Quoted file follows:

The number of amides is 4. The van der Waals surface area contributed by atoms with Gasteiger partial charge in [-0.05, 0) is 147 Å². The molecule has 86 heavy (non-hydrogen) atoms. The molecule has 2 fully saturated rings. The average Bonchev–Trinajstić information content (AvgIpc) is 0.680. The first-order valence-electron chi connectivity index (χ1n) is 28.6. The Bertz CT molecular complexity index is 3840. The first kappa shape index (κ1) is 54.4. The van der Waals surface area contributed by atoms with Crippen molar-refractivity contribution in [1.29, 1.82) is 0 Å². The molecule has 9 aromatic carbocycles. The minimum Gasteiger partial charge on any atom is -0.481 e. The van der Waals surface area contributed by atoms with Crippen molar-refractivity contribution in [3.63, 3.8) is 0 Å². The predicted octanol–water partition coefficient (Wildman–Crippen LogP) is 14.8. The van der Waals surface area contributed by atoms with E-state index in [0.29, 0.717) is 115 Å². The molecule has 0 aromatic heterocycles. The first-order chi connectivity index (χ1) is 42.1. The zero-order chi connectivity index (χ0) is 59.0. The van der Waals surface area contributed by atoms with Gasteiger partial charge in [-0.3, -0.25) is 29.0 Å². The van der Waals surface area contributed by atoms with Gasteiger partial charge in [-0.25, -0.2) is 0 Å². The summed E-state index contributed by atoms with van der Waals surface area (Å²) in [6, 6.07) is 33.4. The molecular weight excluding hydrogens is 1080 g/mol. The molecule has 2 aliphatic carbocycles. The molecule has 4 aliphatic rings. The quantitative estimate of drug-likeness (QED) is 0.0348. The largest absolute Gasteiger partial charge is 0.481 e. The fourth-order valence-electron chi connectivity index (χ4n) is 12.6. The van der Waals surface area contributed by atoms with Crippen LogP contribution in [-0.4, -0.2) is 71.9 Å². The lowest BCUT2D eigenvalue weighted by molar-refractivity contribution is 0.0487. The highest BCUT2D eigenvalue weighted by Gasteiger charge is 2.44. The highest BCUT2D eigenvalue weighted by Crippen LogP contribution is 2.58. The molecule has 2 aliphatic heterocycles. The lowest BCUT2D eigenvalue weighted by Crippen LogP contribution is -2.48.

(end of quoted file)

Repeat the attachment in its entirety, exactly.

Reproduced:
The number of amides is 4. The van der Waals surface area contributed by atoms with Gasteiger partial charge in [-0.05, 0) is 147 Å². The molecule has 86 heavy (non-hydrogen) atoms. The molecule has 2 fully saturated rings. The average Bonchev–Trinajstić information content (AvgIpc) is 0.680. The first-order valence-electron chi connectivity index (χ1n) is 28.6. The Bertz CT molecular complexity index is 3840. The first kappa shape index (κ1) is 54.4. The van der Waals surface area contributed by atoms with Crippen molar-refractivity contribution in [1.29, 1.82) is 0 Å². The molecule has 9 aromatic carbocycles. The minimum Gasteiger partial charge on any atom is -0.481 e. The van der Waals surface area contributed by atoms with Crippen molar-refractivity contribution in [3.63, 3.8) is 0 Å². The predicted octanol–water partition coefficient (Wildman–Crippen LogP) is 14.8. The van der Waals surface area contributed by atoms with E-state index in [0.29, 0.717) is 115 Å². The molecule has 0 aromatic heterocycles. The first-order chi connectivity index (χ1) is 42.1. The zero-order chi connectivity index (χ0) is 59.0. The van der Waals surface area contributed by atoms with Gasteiger partial charge in [-0.3, -0.25) is 29.0 Å². The van der Waals surface area contributed by atoms with Gasteiger partial charge in [-0.25, -0.2) is 0 Å². The summed E-state index contributed by atoms with van der Waals surface area (Å²) in [6, 6.07) is 33.4. The molecular weight excluding hydrogens is 1080 g/mol. The molecule has 2 aliphatic carbocycles. The molecule has 4 aliphatic rings. The quantitative estimate of drug-likeness (QED) is 0.0348. The largest absolute Gasteiger partial charge is 0.481 e. The fourth-order valence-electron chi connectivity index (χ4n) is 12.6. The van der Waals surface area contributed by atoms with Crippen LogP contribution in [-0.4, -0.2) is 71.9 Å². The lowest BCUT2D eigenvalue weighted by molar-refractivity contribution is 0.0487. The highest BCUT2D eigenvalue weighted by Gasteiger charge is 2.44. The highest BCUT2D eigenvalue weighted by Crippen LogP contribution is 2.58. The molecule has 2 aliphatic heterocycles. The lowest BCUT2D eigenvalue weighted by Crippen LogP contribution is -2.48.